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I thoroughly enjoyed the interaction today... had to break away for a meeting unfortunately... thanks to every one for taking part.

Manager

Good comments, everyone! I had to jump to a phone call, but I'm reading in.  Have a great weekend!

Blogger

Tons of thoughtful and insightful comments. Thanks. We're thinking about doing this again next week. See you all then.

Blogger

thanks for joining

it was fun!

Blogger

ok, this was fun! See you all next time!

Blogger

Thanks for holding it. Take care, everyone!

CEO

Larry - That's the problem. With security being an obtrsive add-on, it looks like a guilty flag. It's as if everyone who closed their house doors at night was suspected of hiding something.

Blogger

Encrypted hard drives are catching on in corporate laptops. Jacobs from Qualcomm had his stolen from the podium where he was giving a talk.

CEO

Well, this has been a great chat. We're now at the hour mark and will have to wrap it up. Thanks to everyone who participated.

 

Blogger

I mean hackers as data tinkerers and sharers.. not malicious.

Blogger

The hackers are always coming up with ways to be anonymous. The Tor project has gained a fair amount of users.

Blogger

I expect that it's a similar situation with encrypted hard drives and secure erasure. The technology is there, but it's just not really a part of anything so it's not used except in special circumstances.

Blogger

I think the first thing you'll see will be microcosms of privacy. People will have message boards with encryption and stuff. It will grow from there, but it isn't very common yet.

Blogger

Practically none of it is. The percentage is low enough that it can be a flag. Do you have something to hide?

CEO

Does anyone know what percentage of personal email is encrypted with PGP or something of the sort? That technology is there, but it's too intrusive and not well integrated. It has to be just another aspect of whatever it's used in.

Blogger

The first time that you log back into Facebook the XYZ technology would be undone. People trade their privacy for things they want.

CEO

Huawei, I am told, let's no one bring thumb drives into its HQ.

Meanwhile Congress worries Huawei hear will be used to steal its secrets.

Author

Good point, Junko. There's money to be made in selling privacy.

Blogger

The challenge is to implement privacy technology and methodologies such that it comes in slowly. Too much too soon will be looked at as something different.

Blogger

seriously, would it be a hoot if a new tech company shows up, saying that we have XYZ technology to bring your privacy back

Blogger

there's a guy with a jump drive as a finger. I'll try to find it real quick

Blogger

Privacy has already been redefined many times. Did the founding fathers anticipate TMZ?

CEO

Larry, Implant! I love that!

Blogger

i would still like to see Duane's scenario

Blogger

Thumb drives have been officially and completely banned, according to my friends still in Defense. We'll have to give her an implant.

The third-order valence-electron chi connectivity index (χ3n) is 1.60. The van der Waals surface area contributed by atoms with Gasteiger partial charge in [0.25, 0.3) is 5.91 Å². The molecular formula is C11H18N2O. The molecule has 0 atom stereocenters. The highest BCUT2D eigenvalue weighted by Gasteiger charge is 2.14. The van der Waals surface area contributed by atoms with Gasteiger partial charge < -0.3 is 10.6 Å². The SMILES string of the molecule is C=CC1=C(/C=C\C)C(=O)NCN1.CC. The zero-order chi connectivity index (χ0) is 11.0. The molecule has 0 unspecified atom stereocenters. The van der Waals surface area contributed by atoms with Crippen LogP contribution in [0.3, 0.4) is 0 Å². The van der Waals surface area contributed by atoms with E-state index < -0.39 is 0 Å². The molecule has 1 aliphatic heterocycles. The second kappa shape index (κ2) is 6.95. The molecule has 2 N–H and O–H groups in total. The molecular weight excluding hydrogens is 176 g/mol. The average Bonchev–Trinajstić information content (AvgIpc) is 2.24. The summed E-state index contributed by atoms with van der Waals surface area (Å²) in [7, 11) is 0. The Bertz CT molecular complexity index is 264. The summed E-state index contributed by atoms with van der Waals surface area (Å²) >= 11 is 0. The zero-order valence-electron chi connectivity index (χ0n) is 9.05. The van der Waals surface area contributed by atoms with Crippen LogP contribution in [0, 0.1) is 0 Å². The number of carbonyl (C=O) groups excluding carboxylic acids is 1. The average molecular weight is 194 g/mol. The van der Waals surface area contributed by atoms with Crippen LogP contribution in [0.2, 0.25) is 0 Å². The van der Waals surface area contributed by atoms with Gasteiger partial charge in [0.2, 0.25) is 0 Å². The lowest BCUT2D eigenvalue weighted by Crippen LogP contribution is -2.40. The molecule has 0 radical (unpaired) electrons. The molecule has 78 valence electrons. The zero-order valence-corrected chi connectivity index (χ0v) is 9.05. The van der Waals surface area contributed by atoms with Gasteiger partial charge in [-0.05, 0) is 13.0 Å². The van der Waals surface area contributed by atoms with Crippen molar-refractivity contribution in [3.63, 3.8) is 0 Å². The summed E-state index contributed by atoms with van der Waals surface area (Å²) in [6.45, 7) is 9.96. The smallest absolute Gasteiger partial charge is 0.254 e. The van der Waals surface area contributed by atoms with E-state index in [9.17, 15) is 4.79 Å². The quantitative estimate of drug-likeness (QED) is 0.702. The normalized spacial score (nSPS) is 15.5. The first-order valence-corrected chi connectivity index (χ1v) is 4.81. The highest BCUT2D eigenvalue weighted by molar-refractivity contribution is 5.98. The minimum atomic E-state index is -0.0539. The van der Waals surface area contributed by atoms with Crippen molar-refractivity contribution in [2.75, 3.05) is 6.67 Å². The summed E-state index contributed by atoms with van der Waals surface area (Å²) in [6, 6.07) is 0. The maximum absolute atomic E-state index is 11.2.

CEO

so how will it be redefined? once it's lost, it's lost

Blogger

I can hear the Mission Impossible theme song!

Blogger

Privacy will be redefined, not returned. Anyone in the know didn't believe it when NSA denied it before anyway.

CEO

I think we'll see false personality tech being created and sold underground just like in some scifi novel

 

Blogger

wow, should you accept the mission...

Blogger

Junko, we have a new assignment for you. Go undercover with LDS and infiltrate the Utah data center. We will give you a Exabyte thumb drive to copy the files as proof.

Author

susan, you're right

big biz always wins!

Blogger

@rick, I'm not sure, but I'd love to see it. I mean the guy denied all this at the conference last year. I'm surprised they didn't tar and feather him.

 

Blogger

Duane, I hope to believe you are right on that one

very thoughtful

Blogger

It big business to sell personal data, so the big business will win out.

Blogger

I heard just outside of Salt Lake.

CEO

Speaking of that data center in Utah...where in Utah?

Blogger

was there any webcast of blackhat keynote?

 

Author

Privacy is becomming obsolite, but it will make a comback. Right now technology for no privacy is more advance than the privacy protecting tech and the social fabric is accepting. In a few years, I think both of those will change and privacy will become both important and viable again.

Blogger

Oh, jeez, I am aligning with the jocks, too? Time to hang it up.

CEO

@rick, yeah the NSA guy had a bad time at blackhat this year for sure

Blogger

wasn't that popeye?

Blogger

The News Hour had reports from NSA whistleblowers talking about a huge data storage cetner in Utah the govt now has online. Digital archive of every phone call, they claimed

I thought Loring Wirbel ought to write an article on that one!

Author

Larry, "it is what it is" is what ESPN guys say!

Blogger

I don't like agreeing with Zuckerburg, but it is what it is.

CEO

oh yeah, people are already freaking out about the kinect on the new xbox. Afraid they'll have to pay fees for additional viewers and paranoid about spying.

Blogger